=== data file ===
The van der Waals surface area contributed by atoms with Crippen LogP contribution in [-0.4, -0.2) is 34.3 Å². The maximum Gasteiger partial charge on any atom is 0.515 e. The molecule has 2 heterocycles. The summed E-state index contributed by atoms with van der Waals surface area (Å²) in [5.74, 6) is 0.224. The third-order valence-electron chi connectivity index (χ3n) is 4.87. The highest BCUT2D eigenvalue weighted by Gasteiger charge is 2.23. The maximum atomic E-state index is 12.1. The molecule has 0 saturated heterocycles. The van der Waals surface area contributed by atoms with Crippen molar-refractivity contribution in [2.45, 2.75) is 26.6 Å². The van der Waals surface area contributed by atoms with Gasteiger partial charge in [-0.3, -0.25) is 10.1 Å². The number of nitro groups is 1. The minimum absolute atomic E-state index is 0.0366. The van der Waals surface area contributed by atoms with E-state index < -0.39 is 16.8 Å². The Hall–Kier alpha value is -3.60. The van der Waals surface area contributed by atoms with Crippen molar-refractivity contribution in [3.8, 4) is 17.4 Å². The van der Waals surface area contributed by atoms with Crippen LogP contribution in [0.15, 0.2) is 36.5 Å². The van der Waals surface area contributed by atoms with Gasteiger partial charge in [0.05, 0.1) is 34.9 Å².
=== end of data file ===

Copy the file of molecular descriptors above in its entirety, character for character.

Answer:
The van der Waals surface area contributed by atoms with Crippen LogP contribution in [-0.4, -0.2) is 34.3 Å². The maximum Gasteiger partial charge on any atom is 0.515 e. The molecule has 2 heterocycles. The summed E-state index contributed by atoms with van der Waals surface area (Å²) in [5.74, 6) is 0.224. The third-order valence-electron chi connectivity index (χ3n) is 4.87. The highest BCUT2D eigenvalue weighted by Gasteiger charge is 2.23. The maximum atomic E-state index is 12.1. The molecule has 0 saturated heterocycles. The van der Waals surface area contributed by atoms with Crippen molar-refractivity contribution in [2.45, 2.75) is 26.6 Å². The van der Waals surface area contributed by atoms with Gasteiger partial charge in [-0.3, -0.25) is 10.1 Å². The number of nitro groups is 1. The minimum absolute atomic E-state index is 0.0366. The van der Waals surface area contributed by atoms with E-state index < -0.39 is 16.8 Å². The Hall–Kier alpha value is -3.60. The van der Waals surface area contributed by atoms with Crippen molar-refractivity contribution in [3.8, 4) is 17.4 Å². The van der Waals surface area contributed by atoms with Crippen LogP contribution in [0.15, 0.2) is 36.5 Å². The van der Waals surface area contributed by atoms with Gasteiger partial charge in [0.05, 0.1) is 34.9 Å².